A woman in Haiti

Canal Provides Haiti Flood Relief and Jobs

Cap Haïtien, Haiti--For Valeria Marie Dieudon, the rainy season brought problems every year--until now.

"For the first time since I can remember, I have been able to work through the rainy season, and the rain has not destroyed everything," said the seamstress who works out of her own shop along a street of small businesses next to a canal.

"Now when I am not here," she said, "it has been because I want to rest, not because my shop is under water."

USAID is helping Dieudon keep her head--and her sewing machine--above water and providing opportunities for Haitians in other parts of the country as well.

Konbit Ak Tèt Ansanm (KATA), which means working together in Creole, helps Haitians improve their lives. KATA, which is carried out by USAID grantee CHF International, works with the Haitian local government, local officials, and non-governmental partners to create public works projects and provide jobs for people in a number of communities. It provides job training and income, but also promotes entrepreneurship, conflict resolution, and economic activity.

In Cap-Haïtien, KATA initiated a canal and flood control project. "The city's local shops are routinely inundated when flooding strikes the region. The streets in Cap-Haïtien, which is located between the Bay of Cap-Haïtien to the east and nearby mountains to the west, are generally narrow and arranged in grids, making it difficult for heavy rains to drain away.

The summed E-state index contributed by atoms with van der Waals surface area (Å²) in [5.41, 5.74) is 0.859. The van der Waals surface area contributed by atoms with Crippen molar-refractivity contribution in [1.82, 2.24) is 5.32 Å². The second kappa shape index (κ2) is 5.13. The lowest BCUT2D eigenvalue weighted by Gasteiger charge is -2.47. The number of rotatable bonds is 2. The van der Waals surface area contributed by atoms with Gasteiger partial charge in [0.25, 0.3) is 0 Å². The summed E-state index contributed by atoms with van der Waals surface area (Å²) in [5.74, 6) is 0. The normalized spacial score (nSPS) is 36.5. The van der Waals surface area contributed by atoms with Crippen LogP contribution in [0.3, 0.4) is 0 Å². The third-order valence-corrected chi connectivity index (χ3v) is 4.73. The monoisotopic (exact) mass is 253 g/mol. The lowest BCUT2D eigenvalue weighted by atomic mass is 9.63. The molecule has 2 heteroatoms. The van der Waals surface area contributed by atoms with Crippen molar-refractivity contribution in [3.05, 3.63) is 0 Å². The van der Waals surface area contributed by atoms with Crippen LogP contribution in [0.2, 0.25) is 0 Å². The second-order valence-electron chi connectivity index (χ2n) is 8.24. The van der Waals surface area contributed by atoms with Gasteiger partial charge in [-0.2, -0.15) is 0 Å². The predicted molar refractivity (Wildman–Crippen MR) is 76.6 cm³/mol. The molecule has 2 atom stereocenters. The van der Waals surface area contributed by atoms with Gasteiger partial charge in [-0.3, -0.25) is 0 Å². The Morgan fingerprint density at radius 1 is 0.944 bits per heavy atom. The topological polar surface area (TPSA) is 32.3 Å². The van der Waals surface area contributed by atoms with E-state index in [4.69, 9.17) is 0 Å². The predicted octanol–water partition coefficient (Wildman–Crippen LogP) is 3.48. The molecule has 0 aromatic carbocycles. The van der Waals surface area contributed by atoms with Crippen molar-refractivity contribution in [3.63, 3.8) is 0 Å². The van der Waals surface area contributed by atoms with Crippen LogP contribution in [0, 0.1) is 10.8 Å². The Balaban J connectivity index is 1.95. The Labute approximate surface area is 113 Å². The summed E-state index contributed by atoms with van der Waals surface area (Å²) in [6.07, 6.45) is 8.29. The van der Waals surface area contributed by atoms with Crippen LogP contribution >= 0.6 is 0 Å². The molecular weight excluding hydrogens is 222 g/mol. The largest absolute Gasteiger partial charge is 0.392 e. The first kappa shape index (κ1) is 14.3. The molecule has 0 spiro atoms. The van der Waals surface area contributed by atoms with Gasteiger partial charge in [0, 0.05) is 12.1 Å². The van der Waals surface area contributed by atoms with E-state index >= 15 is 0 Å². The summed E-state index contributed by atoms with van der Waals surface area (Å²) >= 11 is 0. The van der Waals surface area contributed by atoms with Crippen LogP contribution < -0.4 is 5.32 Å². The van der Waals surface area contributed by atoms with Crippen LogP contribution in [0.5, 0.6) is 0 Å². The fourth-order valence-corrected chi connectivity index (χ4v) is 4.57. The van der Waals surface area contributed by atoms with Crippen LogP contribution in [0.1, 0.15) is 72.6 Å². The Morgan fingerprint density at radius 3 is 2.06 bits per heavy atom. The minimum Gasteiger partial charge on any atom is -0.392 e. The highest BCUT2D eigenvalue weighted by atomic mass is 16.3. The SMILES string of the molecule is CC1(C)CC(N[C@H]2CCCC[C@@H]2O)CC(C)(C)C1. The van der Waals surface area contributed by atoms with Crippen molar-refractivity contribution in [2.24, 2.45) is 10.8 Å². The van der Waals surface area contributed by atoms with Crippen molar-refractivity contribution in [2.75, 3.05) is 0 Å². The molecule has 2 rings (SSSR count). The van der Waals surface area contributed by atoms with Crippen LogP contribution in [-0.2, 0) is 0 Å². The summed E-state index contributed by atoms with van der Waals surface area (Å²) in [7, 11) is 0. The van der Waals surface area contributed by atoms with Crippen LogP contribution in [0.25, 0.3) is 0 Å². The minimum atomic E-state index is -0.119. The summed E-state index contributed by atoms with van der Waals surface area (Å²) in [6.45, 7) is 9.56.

Dieudon's shop and many of the others on her street were spared after the KATA program removed large amounts of trash and mud that normally would have impeded the flow of flash flooding from six areas in Cap-Haïtien.

A similar project is taking place in Solino, a Port-au-Prince neighborhood that was known as a trouble zone for decades. Although work began two years ago and continues, the area still bears some leftover marks, including high unemployment and few economic opportunities.

Supervisor Jean Marie Yvelande, 23, oversees team leaders on this project, who themselves supervise 15 workers.

"Life is hard here in Solino," she said. "Some days are good, others are bad. This project, though, it's one of the few things we have that we can say are good, that makes the days good."

When the Solino project is completed, 5,000 cubic meters of solid waste will have been removed from 1.5 kilometers of the canal. For Yvelande, the project has meant leaving her job as a cook and having "a chance to gain some respect from the young men here. We want training, health education, and skills--things that we can keep with us always," she said.

Jean Jacques Wilner, who works with seven men and two women repairing canals in L'Acul, put it simply: "Without work, we have trouble."

L'Acul is a neighborhood in Petit Goâve, notorious as the home of the chimeres, gangs once loyal to the former President Jean-Bertrand Aristide. Today, Canal Figaro is getting a facelift and the community is slowly being transformed as well.

"We need KATA, it is our chance at life," said Wilner. "L'Acul will not be the grave for us."